SEC Chair Wants To See Fewer Pale And Male Boardrooms


Women hold less than 20 percent of seats on the boards of the country’s largest companies, while women of color hold just about 3 percent. In fact, 14 of the 500 largest companies have no women on their boards at all. And little progress is being made year to year to improve the numbers.

Corporate boardrooms aren’t supposed to stay so pale and male. The country has one main tool meant to shine a light on the lack of diversity and prompt companies to change: a rule at the Securities and Exchange Commission (SEC) that requires them to disclose information about how they consider diversity. The rule is so toothless, though, that it has little impact.

This could all change if SEC Chair Mary Jo White gets her way.

On Monday, White gave a speech in which she outlined some of the changes she’d like to see happen at her agency. In January, she announced that she had directed staff to review the rule with an eye toward a revision. “I can report today that the staff is preparing a recommendation to the Commission to propose amending the rule to require companies to include in their proxy statements more meaningful board diversity disclosures,” she said Monday. “My view is that the SEC has a responsibility to ensure that our disclosure rules are serving their intended purpose of meaningfully informing investors. This rule does not and it should be changed.”


As written, the SEC’s rule doesn’t define diversity. So many companies have come up with definitions for themselves that don’t take it to mean gender and race, according to research by Professor Aaron A. Dhir of Osgoode Hall Law School. Instead, about half of companies in the Standard & Poor’s 100 index interpreted it in other ways, most commonly diversity of experience, between when it went into effect in 2010 and 2013.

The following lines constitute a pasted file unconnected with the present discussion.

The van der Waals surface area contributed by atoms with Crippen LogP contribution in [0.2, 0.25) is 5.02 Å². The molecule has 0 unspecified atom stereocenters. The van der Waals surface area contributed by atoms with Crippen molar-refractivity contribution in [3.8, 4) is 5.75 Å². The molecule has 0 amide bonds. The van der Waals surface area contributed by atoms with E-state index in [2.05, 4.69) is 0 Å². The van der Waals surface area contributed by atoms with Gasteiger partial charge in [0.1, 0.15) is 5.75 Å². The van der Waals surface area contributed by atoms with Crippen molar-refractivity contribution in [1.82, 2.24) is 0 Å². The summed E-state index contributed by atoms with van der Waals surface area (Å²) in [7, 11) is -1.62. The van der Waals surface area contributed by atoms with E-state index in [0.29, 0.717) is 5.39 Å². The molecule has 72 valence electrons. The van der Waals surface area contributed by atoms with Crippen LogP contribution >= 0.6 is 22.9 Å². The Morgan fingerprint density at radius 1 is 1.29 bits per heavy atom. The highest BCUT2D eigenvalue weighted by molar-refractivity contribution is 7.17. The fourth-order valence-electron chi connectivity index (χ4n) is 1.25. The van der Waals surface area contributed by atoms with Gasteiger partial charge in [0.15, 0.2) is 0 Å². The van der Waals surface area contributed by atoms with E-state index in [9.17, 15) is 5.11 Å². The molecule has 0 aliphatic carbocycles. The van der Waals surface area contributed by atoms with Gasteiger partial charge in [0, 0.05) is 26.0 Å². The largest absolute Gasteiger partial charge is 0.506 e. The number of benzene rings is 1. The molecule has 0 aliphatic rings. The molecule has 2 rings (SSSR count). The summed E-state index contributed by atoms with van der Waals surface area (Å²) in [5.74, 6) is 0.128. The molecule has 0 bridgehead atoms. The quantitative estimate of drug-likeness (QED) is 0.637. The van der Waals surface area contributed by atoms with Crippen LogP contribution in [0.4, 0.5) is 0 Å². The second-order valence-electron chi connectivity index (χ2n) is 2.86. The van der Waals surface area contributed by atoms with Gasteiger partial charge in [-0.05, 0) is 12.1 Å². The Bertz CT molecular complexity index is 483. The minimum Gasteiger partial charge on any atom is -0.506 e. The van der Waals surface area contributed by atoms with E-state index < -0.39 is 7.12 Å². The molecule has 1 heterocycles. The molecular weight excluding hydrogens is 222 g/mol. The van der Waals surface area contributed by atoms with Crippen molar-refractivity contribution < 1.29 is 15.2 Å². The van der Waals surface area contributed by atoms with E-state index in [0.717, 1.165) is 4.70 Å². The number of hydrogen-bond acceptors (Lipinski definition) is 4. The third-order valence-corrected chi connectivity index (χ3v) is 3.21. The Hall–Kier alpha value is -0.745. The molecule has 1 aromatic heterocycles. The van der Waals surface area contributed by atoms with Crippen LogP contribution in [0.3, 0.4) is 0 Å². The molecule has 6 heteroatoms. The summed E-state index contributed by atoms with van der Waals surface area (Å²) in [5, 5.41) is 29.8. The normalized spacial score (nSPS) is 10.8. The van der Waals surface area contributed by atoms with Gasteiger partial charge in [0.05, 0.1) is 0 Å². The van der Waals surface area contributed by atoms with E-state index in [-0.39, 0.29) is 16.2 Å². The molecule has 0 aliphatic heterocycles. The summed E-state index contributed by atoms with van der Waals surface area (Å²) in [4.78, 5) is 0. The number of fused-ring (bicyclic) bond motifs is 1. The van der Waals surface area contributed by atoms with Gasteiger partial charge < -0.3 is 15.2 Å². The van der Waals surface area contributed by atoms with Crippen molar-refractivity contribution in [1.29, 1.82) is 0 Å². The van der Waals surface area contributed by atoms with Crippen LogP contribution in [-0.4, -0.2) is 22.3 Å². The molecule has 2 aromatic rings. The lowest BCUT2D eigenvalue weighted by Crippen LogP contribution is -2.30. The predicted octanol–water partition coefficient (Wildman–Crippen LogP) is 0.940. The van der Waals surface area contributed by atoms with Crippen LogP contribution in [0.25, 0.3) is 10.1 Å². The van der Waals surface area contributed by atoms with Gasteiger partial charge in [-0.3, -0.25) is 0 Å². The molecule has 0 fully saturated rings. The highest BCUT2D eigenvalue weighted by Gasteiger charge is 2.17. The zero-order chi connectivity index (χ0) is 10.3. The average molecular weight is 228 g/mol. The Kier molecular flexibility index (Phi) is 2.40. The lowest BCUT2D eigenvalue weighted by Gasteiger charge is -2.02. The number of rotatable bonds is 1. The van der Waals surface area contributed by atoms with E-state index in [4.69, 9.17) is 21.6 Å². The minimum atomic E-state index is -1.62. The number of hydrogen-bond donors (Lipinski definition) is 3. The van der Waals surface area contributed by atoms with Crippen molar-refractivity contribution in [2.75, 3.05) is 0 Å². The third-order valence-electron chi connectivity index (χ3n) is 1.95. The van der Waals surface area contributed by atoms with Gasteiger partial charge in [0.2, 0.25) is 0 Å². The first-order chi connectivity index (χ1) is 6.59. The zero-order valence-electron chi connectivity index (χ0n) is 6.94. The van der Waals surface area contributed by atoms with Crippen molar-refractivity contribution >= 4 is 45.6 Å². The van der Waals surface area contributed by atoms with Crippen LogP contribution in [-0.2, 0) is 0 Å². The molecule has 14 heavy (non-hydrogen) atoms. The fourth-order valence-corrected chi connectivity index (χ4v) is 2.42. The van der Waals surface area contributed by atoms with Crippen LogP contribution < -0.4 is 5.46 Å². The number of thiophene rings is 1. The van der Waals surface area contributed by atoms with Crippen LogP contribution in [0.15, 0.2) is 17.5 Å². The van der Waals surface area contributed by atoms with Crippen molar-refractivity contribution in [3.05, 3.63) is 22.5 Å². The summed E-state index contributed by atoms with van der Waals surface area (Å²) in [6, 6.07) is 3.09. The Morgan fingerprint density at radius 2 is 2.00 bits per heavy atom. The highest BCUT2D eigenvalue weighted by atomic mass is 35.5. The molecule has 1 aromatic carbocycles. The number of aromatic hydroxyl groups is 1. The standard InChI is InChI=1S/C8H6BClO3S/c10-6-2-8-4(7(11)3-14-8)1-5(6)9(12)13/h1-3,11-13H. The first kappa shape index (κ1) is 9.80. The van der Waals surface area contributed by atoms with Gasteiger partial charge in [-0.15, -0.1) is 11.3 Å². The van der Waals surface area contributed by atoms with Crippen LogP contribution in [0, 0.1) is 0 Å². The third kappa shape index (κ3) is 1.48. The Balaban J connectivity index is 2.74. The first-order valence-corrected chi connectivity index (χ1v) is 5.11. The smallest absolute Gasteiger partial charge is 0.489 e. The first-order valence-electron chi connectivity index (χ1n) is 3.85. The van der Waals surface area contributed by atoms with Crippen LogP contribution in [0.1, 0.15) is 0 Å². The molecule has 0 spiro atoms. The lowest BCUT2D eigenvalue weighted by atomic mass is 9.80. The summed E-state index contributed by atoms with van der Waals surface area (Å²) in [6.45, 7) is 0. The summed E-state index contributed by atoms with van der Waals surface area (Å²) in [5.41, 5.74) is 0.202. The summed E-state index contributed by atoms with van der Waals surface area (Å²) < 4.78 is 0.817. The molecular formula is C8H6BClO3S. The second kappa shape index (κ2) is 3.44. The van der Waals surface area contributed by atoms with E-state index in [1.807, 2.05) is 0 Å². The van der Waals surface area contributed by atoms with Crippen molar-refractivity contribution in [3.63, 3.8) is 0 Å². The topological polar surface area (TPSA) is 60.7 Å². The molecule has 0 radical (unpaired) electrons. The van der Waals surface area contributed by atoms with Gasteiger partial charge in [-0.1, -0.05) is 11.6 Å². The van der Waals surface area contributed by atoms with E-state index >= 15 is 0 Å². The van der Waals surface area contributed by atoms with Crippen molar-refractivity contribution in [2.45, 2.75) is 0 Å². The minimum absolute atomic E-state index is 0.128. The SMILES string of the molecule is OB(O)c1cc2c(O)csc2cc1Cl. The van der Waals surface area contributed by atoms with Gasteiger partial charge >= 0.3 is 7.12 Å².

Meanwhile, companies can comply with the rule in a way that discloses very little information. For example, Berkshire Hathaway has met the requirement by saying it does not have a diversity policy for board members. Only 8 percent of companies in the S&P; 100 said they had a formal policy.

The SEC has a responsibility to ensure that our disclosure rules are serving their intended purpose.

White recognized these very problems in her speech on Monday. “The rule does not define diversity and the adopting release made clear that there was no single way required to define the term,” she said. “Very few companies have disclosed a formal diversity policy and, as a result, there is very little disclosure on how companies are assessing the effectiveness of their policies.” She noted that disclosures have been “vague” and “changed little since the rule was adopted.”

That, she noted, has left investors dissatisfied, particularly those who may have read the reams of research that shows more diverse boards bring better returns. But some companies do release more detailed information. “This more specific information is clearly more useful to investors,” White said. “And based on the voluntary disclosures we have seen, it appears that it would not be difficult for companies to prepare disclosures that would include the more specific categories of diversity investors are seeking.”


She noted that while board diversity is “very important,” the SEC can’t mandate it. But it can use its disclosure rules to prompt it along.

She didn’t specify what the changes will look like. But Dhir thinks the speech is a good sign. “It is heartening that Chair White has recognized the need to reform the Securities and Exchange Commission’s board diversity disclosure rule,” he told ThinkProgress in an email. He has two suggestions for how to make the rule have a greater impact: “First, specifically defining diversity to include socio-demographic factors,” such as race and gender, he said. “And second, moving to a ‘comply-or-explain’ structure, as a number of other countries have done.” That structure would require companies to either describe the standard or best practices they use when it comes to diversity on their boards or give an explanation as to why they don’t.

Until then, the Government Accountability Office has estimated that it will take another 40 years for women to see equality in the boardroom.